“There’s already so many gates to get to” the general officer ranks, but if you’re a West Point football player, she explained, “There are advantages at every gate you pass.”

Woodruff and Kuzminski also suggested further research could determine whether the football phenomenon is unique, or if other athletes with similar traits also become generals at similarly elevated rates. Both agree that any of the factors described would need to be controlled in future studies in order to isolate sports participation as the only variable.

The CNAS official said she’s curious whether athletes on other very physical NCAA sports teams such as hockey or basketball (men’s and women’s) are also overrepresented among generals.

But Woodruff thinks there might be merit to the idea that football is special.

“They develop grit, commitment, [and] conscientiousness. They understand the practice of building teams — and cohesive winning teams,” the colonel explained. “And then when you combine with that the network effect, and maybe some more intensive mentoring that they get…those things come together to give them some advantages.”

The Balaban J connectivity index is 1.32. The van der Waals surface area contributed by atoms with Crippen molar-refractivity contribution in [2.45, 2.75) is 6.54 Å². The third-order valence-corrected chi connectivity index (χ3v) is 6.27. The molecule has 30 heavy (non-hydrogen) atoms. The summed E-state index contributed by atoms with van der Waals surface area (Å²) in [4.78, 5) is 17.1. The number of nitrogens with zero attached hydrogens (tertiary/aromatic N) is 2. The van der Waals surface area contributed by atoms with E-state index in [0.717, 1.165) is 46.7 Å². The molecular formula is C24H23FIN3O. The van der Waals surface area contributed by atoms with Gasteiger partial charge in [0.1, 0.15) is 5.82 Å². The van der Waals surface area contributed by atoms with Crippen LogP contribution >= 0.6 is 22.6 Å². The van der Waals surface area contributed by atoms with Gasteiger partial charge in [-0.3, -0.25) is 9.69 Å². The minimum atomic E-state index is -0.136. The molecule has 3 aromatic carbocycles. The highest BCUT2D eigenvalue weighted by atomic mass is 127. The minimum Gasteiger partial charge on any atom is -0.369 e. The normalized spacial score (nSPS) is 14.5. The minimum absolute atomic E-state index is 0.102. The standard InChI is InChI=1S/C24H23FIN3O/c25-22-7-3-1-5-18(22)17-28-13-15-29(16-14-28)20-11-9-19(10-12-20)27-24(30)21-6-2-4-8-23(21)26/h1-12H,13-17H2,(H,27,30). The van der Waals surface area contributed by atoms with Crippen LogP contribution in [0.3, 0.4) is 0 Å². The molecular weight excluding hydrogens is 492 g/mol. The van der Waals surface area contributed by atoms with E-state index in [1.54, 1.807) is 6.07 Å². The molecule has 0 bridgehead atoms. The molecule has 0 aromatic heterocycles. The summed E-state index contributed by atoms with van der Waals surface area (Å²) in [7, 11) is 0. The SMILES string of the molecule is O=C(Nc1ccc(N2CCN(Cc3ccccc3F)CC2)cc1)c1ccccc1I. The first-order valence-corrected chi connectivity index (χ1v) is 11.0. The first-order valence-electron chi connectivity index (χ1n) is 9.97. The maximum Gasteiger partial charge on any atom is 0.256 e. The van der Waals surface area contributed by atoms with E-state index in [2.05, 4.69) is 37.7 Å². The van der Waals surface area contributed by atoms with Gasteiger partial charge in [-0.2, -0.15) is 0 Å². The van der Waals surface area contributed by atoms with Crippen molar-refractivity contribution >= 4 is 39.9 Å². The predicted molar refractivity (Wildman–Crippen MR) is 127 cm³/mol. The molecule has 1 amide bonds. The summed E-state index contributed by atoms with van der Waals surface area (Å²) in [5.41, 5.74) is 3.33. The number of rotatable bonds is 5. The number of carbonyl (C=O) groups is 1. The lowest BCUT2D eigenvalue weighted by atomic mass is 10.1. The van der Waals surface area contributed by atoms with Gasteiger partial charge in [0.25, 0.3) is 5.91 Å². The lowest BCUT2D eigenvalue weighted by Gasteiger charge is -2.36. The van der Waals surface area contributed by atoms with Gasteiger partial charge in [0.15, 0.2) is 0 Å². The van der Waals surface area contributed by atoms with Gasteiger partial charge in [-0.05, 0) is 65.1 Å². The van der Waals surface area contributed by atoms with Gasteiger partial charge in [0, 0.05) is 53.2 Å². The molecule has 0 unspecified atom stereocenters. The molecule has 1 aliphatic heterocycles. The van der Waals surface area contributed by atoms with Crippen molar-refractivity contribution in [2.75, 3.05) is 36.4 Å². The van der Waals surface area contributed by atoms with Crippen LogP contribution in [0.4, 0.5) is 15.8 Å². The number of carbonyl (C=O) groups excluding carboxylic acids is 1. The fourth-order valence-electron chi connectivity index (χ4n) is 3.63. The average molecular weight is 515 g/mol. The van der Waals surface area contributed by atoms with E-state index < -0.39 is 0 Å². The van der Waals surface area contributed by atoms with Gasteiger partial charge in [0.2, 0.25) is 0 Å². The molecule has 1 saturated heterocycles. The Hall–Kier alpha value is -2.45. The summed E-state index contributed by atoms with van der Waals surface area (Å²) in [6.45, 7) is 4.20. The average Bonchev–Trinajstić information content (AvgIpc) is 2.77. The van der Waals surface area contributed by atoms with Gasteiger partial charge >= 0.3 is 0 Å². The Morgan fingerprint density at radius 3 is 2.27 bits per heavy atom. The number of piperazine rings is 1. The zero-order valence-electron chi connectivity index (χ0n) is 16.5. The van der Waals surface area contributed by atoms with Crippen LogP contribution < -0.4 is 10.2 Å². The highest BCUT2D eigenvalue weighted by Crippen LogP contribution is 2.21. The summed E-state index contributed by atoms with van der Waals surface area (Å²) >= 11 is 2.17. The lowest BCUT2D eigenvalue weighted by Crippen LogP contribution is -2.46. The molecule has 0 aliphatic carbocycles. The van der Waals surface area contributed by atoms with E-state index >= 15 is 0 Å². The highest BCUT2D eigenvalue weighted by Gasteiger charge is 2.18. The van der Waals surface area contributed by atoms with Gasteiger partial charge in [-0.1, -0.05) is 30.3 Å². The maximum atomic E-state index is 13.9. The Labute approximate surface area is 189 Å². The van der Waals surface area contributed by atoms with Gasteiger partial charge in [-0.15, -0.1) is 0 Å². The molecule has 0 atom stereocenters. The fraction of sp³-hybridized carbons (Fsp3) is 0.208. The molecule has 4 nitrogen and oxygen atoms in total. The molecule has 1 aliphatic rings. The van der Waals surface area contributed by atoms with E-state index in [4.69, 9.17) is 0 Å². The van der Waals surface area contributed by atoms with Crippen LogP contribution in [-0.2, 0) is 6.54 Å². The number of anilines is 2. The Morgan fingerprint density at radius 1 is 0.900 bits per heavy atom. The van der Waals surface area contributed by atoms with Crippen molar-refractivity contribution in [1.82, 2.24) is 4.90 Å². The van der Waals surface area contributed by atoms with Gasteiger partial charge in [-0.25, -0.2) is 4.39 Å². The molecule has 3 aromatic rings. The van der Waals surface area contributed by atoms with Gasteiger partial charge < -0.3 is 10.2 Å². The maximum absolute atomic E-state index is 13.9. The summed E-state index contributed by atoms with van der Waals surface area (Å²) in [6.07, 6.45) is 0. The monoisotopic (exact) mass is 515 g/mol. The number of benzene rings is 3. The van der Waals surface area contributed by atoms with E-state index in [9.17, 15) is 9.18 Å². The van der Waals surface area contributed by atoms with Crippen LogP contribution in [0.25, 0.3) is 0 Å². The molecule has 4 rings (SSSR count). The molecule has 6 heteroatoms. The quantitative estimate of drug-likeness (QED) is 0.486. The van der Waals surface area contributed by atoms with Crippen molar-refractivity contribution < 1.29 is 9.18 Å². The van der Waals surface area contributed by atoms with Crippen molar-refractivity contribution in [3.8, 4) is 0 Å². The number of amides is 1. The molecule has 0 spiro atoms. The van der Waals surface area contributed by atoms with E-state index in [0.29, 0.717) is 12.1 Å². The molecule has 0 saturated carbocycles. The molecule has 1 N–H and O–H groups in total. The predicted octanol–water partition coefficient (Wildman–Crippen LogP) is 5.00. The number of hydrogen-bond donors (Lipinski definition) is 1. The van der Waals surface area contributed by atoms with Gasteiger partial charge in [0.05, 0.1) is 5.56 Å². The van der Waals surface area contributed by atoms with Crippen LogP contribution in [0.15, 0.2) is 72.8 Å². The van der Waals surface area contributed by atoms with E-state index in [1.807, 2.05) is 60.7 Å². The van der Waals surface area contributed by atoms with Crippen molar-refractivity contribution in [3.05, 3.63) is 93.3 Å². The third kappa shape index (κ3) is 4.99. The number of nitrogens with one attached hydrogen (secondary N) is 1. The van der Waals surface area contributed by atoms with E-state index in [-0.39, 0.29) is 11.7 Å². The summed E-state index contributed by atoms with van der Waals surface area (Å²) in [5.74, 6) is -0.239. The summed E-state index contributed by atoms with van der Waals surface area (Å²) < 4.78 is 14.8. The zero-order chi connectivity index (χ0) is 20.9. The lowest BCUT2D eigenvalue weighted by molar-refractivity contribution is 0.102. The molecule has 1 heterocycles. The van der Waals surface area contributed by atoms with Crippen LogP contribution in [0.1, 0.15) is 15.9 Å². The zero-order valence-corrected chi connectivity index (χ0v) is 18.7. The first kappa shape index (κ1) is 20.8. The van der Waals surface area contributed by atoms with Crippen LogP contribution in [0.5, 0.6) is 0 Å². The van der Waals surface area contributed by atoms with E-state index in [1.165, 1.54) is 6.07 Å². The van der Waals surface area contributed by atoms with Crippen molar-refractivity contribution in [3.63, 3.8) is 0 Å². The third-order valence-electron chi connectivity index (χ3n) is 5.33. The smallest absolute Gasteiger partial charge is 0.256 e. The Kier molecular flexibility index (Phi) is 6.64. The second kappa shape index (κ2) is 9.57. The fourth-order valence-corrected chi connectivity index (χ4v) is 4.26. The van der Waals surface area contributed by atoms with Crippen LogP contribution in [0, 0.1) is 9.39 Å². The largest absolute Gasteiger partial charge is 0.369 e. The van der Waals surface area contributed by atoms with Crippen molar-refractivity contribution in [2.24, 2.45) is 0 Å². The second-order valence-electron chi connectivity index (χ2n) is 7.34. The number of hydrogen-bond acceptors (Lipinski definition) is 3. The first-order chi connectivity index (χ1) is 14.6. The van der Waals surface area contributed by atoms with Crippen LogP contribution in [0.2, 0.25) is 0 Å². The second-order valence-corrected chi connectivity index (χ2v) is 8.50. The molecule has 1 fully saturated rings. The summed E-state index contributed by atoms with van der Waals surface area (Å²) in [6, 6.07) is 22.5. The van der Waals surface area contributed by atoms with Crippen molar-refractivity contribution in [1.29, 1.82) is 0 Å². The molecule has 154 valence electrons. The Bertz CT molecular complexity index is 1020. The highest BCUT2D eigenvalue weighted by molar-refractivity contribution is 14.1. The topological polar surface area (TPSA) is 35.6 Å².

His conclusion was clear.

“This is good, and it’s largely something that they’ve earned.”

Notable West Point football alums who became generals

  • Gen. (and future president) Dwight Eisenhower was a running back on the West Point football team until he injured his knee.
  • Gen. Omar Bradley, who was the service’s chief of staff from 1948 to 1949, was Eisenhower’s teammate at the academy. He also was a star baseball player there.
  • Gen. Matthew Ridgway, the 82nd Airborne Division’s original commanding general and later chief of staff from 1953 to 1955, was a manager for the football team.
  • Gen. Harold Johnston, chief of staff from 1964 to 1968, was an assistant manager for the football team. He reportedly feuded with the Air Force chief of staff Gen. John McConnell during the early days of the Vietnam War due to disagreements dating back to their time working together as managers.